n 1981, Barry Boehm published information on the cost of change in software at various stages of the development cycle. The following chart shows this cost curve:
Boehm's Cost of Change Curve – 1981

This model has historically led the industry to believe that the most important thing we can do is “get the requirements right!”.  The thing is, the model above is somewhat incorrect. It assumes a traditional software development lifecycle is the only way software is built and that working software can only be used at the end of a project.  With the rise of agile development techniques this is no longer true and we can deliver usable software every week or two.

Also, from the chart, consider that bottom axis – time. Time here represents the length of the feedback cycle; i.e. how long it takes to realise a problem exists and that a change is needed. Time is the critical element in determining the cost of any change. The longer we go before realising we need a change, the higher the cost of that change.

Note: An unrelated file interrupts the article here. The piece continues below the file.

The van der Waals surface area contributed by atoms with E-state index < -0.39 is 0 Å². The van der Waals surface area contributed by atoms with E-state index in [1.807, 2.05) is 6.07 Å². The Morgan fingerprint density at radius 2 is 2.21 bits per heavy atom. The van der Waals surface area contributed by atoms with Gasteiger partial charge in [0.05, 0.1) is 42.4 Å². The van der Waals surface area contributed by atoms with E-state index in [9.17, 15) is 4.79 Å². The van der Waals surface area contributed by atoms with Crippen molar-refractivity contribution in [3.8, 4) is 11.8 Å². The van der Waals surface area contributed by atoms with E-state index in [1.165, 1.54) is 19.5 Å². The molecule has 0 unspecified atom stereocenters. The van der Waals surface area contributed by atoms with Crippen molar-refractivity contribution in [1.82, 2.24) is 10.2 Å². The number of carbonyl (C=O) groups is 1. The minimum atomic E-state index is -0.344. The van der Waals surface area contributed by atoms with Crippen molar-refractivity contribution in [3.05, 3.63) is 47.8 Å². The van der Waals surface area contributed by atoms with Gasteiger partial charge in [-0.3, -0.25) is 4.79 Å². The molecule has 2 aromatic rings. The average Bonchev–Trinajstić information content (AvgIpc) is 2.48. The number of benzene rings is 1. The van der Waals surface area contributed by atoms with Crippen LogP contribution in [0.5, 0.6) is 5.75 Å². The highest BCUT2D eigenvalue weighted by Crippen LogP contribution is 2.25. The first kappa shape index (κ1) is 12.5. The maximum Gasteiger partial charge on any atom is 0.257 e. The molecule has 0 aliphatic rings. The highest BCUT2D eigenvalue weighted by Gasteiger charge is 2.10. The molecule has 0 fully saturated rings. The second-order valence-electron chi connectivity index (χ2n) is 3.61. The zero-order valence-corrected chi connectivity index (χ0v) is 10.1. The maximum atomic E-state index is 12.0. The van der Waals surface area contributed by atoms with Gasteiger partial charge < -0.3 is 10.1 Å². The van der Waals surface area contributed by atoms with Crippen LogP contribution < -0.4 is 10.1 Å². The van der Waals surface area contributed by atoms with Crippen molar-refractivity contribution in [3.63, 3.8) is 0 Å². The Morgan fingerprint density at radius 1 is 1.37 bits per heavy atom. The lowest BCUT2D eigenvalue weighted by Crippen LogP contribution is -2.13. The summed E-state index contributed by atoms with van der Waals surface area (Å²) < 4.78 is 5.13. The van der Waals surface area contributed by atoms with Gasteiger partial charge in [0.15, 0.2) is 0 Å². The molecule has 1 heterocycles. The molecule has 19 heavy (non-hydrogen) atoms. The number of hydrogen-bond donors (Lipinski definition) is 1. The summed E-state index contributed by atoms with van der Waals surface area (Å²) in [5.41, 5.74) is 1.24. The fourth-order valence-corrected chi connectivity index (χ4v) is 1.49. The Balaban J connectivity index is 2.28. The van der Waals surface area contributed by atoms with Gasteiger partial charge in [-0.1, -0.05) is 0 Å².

In an agile approach, the short iterations of a few weeks or less result in a much shorter feedback cycle.

Scott Ambler published the following chart on the cost of change in relation to defect correction and the point in the development cycle where that defect is detected.  Again, the longer the feedback cycle the higher the cost of rectifying the problem.

Image via Scott Ambler - http://www.ambysoft.com/essays/whyAgileWorksFeedback.html

So by using Scrum and putting in place good engineering practices alongside a short feedback cycle we establish a number of mechanisms that help us rapidly detect mistakes in both requirements and their implementation. This in turn allows us to take corrective action and fix the problem while it is still cost effective for us to do so.

In the end, this helps us keep our application quality high and provides better value to our end users and customers.